Engineers Create New Ultra-Miniaturized Microendoscope

Monday, December 9, 2019 - 10:26

Researchers from Johns Hopkins University have created a new lensless endoscope which is able to capture high-quality images of live neuron activity.

According to the university’s official website, researchers released their findings in Science Advances and Mark Foster, an associate professor of electrical and computer engineering at Johns Hopkins University and the study's corresponding author, stated that "usually, you have to sacrifice either size or image quality. We've been able to achieve both with our microendoscope."

In their new study, Foster and colleagues created a lens-free, ultra-miniaturized microendoscope that, compared to a conventional lens-based microendoscope, increases the amount researchers can see and improves image quality. To test their device, they examined beads in different patterns on a slide.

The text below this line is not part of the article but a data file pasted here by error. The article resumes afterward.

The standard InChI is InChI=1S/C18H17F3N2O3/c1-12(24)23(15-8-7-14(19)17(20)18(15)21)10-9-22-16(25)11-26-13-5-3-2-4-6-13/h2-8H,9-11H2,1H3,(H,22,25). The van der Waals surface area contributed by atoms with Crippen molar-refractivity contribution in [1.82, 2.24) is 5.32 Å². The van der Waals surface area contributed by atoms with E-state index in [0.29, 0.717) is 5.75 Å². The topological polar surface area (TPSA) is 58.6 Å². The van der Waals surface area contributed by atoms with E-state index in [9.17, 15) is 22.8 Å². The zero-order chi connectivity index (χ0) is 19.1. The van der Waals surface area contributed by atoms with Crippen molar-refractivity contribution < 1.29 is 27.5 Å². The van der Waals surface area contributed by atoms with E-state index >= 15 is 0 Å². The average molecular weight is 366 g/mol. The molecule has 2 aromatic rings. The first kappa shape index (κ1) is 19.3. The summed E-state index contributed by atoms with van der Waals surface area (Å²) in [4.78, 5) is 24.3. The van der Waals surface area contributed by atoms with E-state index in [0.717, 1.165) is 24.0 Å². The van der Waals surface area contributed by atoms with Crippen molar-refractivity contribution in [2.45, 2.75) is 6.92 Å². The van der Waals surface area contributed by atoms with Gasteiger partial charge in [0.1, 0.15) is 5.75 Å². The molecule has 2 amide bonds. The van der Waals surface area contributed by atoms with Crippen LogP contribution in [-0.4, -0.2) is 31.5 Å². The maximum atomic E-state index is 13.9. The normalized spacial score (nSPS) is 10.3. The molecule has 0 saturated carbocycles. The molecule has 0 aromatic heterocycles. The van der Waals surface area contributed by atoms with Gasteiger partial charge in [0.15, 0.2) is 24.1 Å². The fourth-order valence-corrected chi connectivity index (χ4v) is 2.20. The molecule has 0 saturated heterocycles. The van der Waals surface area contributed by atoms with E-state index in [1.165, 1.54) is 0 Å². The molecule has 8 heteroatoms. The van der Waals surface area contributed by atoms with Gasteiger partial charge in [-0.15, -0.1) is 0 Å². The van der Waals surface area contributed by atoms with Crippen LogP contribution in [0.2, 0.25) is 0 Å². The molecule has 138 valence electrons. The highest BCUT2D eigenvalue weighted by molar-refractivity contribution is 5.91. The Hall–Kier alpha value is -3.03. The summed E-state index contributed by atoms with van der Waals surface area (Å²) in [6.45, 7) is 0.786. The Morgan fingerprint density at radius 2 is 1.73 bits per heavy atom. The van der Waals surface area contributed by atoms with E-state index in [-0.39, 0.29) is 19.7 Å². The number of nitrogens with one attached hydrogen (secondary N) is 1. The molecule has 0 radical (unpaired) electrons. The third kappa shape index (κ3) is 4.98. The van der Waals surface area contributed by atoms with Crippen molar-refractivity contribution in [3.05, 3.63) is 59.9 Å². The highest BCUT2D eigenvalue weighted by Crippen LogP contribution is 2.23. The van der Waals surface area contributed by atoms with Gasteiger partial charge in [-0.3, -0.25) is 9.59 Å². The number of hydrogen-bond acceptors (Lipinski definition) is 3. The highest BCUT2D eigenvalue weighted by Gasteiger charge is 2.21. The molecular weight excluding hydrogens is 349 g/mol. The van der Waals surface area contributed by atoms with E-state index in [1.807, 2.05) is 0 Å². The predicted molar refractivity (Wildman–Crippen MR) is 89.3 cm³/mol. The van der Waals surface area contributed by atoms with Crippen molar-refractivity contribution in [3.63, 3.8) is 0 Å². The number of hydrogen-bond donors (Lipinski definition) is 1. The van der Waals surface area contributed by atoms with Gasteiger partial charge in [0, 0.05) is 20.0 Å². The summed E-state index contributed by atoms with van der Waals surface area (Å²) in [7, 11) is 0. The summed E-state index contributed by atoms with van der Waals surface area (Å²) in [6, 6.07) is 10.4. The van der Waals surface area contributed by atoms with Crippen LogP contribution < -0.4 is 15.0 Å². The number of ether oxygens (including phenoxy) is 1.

"For thousands of years, the goal has been to make an image as clear as possible," Foster says. "Now, thanks to computational reconstruction, we can purposefully capture something that looks awful and counterintuitively end up with a clearer final image."

Additionally, Foster's team's microendoscope doesn't require movement to focus on objects at different depths; they use computational refocusing to determine where the light originated from in three dimensions. This allows their endoscope to be much smaller than traditional versions.

Looking forward, the research team will test their microendoscope with fluorescent labeling procedures, in which active brain neurons are tagged and illuminated, to determine the endoscope's accuracy in imaging neural activity.

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